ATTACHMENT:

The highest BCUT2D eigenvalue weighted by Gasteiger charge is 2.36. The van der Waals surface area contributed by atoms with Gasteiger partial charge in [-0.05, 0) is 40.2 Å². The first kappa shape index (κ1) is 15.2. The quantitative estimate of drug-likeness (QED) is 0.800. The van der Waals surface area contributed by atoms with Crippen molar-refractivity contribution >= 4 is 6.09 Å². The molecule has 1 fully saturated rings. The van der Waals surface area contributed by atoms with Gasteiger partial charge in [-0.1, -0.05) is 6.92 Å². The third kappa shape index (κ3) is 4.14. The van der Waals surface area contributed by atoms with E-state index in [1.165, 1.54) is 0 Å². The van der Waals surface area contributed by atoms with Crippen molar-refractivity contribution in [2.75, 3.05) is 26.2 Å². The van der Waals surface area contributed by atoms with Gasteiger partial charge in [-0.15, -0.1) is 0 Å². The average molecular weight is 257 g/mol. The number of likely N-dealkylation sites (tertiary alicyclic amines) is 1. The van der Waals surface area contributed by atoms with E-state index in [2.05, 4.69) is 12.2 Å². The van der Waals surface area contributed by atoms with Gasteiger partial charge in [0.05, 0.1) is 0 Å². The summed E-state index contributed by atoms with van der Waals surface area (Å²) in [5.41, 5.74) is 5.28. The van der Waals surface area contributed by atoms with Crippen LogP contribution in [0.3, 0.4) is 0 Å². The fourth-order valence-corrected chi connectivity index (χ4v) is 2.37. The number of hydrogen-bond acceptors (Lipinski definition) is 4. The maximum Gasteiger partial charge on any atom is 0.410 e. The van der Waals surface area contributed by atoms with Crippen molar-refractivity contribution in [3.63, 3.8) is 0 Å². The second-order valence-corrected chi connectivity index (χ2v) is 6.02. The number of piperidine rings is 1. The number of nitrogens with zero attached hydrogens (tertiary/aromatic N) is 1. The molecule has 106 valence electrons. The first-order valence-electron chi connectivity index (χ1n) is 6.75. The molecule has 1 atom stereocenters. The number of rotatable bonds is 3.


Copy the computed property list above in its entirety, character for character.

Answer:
The highest BCUT2D eigenvalue weighted by Gasteiger charge is 2.36. The van der Waals surface area contributed by atoms with Gasteiger partial charge in [-0.05, 0) is 40.2 Å². The first kappa shape index (κ1) is 15.2. The quantitative estimate of drug-likeness (QED) is 0.800. The van der Waals surface area contributed by atoms with Crippen molar-refractivity contribution >= 4 is 6.09 Å². The molecule has 1 fully saturated rings. The van der Waals surface area contributed by atoms with Gasteiger partial charge in [-0.1, -0.05) is 6.92 Å². The third kappa shape index (κ3) is 4.14. The van der Waals surface area contributed by atoms with E-state index in [1.165, 1.54) is 0 Å². The van der Waals surface area contributed by atoms with Crippen molar-refractivity contribution in [2.75, 3.05) is 26.2 Å². The van der Waals surface area contributed by atoms with Gasteiger partial charge in [-0.15, -0.1) is 0 Å². The average molecular weight is 257 g/mol. The number of likely N-dealkylation sites (tertiary alicyclic amines) is 1. The van der Waals surface area contributed by atoms with E-state index in [2.05, 4.69) is 12.2 Å². The van der Waals surface area contributed by atoms with Gasteiger partial charge in [0.05, 0.1) is 0 Å². The summed E-state index contributed by atoms with van der Waals surface area (Å²) in [5.41, 5.74) is 5.28. The van der Waals surface area contributed by atoms with Crippen LogP contribution in [0.3, 0.4) is 0 Å². The fourth-order valence-corrected chi connectivity index (χ4v) is 2.37. The number of hydrogen-bond acceptors (Lipinski definition) is 4. The maximum Gasteiger partial charge on any atom is 0.410 e. The van der Waals surface area contributed by atoms with Crippen molar-refractivity contribution in [3.63, 3.8) is 0 Å². The second-order valence-corrected chi connectivity index (χ2v) is 6.02. The number of piperidine rings is 1. The number of nitrogens with zero attached hydrogens (tertiary/aromatic N) is 1. The molecule has 106 valence electrons. The first-order valence-electron chi connectivity index (χ1n) is 6.75. The molecule has 1 atom stereocenters. The number of rotatable bonds is 3.